Myth 4: People love the visuals and hate text
This is one of the most infuriating myths. It goes like this: “People won’t read very many words, so we need to make the email super visual.”
This myth completely disregards the context of the email. Email marketing is like no other marketing channel in that it goes to people who are sitting down and expecting to read. How many emails from your colleagues have two sentences, a big picture, and a giant button? None. Yet, you probably read them all (or at least, most of them).
Look at this monstrosity from video editing software WeVideo as an example:
Feels to me like there’s a very compelling story to be told here. Summer’s overyou probably have lots of great footage of your friends and family. Things like BBQs, hanging out at the pool, backyard cricket, etc etc. And what better way to capture that footage forever than to make a bunch of nice edited videos? You could even do it on the bus on your way to work - that’s how easy WeVideo is.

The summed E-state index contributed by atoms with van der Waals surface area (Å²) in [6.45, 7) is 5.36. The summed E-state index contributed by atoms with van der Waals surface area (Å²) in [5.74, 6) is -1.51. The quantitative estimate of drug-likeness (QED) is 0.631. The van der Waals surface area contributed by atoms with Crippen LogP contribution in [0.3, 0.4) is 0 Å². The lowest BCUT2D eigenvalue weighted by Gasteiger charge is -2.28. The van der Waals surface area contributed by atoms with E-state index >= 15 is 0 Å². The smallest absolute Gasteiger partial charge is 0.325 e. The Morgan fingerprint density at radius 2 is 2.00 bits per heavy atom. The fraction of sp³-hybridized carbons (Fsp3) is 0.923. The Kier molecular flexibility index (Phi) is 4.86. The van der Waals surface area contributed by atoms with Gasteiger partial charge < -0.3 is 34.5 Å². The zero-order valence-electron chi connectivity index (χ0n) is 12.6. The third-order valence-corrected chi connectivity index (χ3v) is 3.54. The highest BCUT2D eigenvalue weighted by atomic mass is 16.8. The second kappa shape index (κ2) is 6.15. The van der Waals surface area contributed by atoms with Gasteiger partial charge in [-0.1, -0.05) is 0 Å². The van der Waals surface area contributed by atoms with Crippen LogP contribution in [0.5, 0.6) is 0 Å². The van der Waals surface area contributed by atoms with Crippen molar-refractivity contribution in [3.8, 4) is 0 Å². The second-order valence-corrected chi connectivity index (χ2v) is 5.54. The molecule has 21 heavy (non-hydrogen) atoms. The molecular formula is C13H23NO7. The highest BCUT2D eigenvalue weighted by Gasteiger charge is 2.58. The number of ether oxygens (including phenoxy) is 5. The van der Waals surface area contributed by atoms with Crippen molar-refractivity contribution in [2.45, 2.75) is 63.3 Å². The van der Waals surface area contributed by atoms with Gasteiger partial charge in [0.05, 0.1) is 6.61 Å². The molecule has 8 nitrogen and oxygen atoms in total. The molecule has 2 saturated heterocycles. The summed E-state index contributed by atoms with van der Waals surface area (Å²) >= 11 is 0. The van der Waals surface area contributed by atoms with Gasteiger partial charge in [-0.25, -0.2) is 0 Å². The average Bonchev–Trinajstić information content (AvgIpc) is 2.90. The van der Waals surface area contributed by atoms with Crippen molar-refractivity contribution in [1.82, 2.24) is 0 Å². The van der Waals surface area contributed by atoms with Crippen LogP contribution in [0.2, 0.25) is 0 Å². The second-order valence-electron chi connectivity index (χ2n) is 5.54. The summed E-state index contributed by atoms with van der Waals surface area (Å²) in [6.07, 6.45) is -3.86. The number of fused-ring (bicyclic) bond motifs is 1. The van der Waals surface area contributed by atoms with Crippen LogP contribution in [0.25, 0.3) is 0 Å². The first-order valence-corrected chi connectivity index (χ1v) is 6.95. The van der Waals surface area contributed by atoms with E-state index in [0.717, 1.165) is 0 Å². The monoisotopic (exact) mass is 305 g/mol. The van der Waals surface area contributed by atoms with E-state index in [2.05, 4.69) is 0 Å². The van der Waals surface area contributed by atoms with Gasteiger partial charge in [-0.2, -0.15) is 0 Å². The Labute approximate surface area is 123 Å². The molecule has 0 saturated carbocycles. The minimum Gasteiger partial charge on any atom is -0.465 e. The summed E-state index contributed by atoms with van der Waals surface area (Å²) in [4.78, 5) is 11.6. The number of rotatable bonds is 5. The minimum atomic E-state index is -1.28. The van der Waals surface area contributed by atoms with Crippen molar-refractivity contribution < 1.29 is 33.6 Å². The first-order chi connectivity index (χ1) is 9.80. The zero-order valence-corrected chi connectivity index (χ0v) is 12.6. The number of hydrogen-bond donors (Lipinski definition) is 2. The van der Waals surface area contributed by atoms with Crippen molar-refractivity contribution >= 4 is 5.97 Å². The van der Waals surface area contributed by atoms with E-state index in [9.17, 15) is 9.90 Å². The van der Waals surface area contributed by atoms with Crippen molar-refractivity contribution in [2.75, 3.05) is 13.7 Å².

I’m biased because I just wrote it, but I think that story would make pretty good case for buying WeVideo. But instead, they chose to use the space to stick in a giant banner, then write two sentences that say essentially the same thing as the banner.
So remember that your audience are not stupid, and they’re in their email inbox. Not only do they know how to read, they intend on reading. Give them something good to read!
Bottom line: produce good content
I think these myths propagate because they make everything feel easier and more under your control. If you tell yourself “well, we sent all our emails precisely at 9am on Tuesdays, we segmented it 15 different ways, we only emailed once a month, and we made sure every email had no more than 2 sentences,” then you can convince yourself that you’re doing everything you can to achieve your goals.
But there’s only one thing you need to do to achieve your goals, and it has nothing to do with these finicky details. You have to write good content. That’s it. If you achieve that, all these other things fall by the wayside. And if you don’t achieve that, it’s not going to matter how many of these myth boxes you managed to tick.
One more thing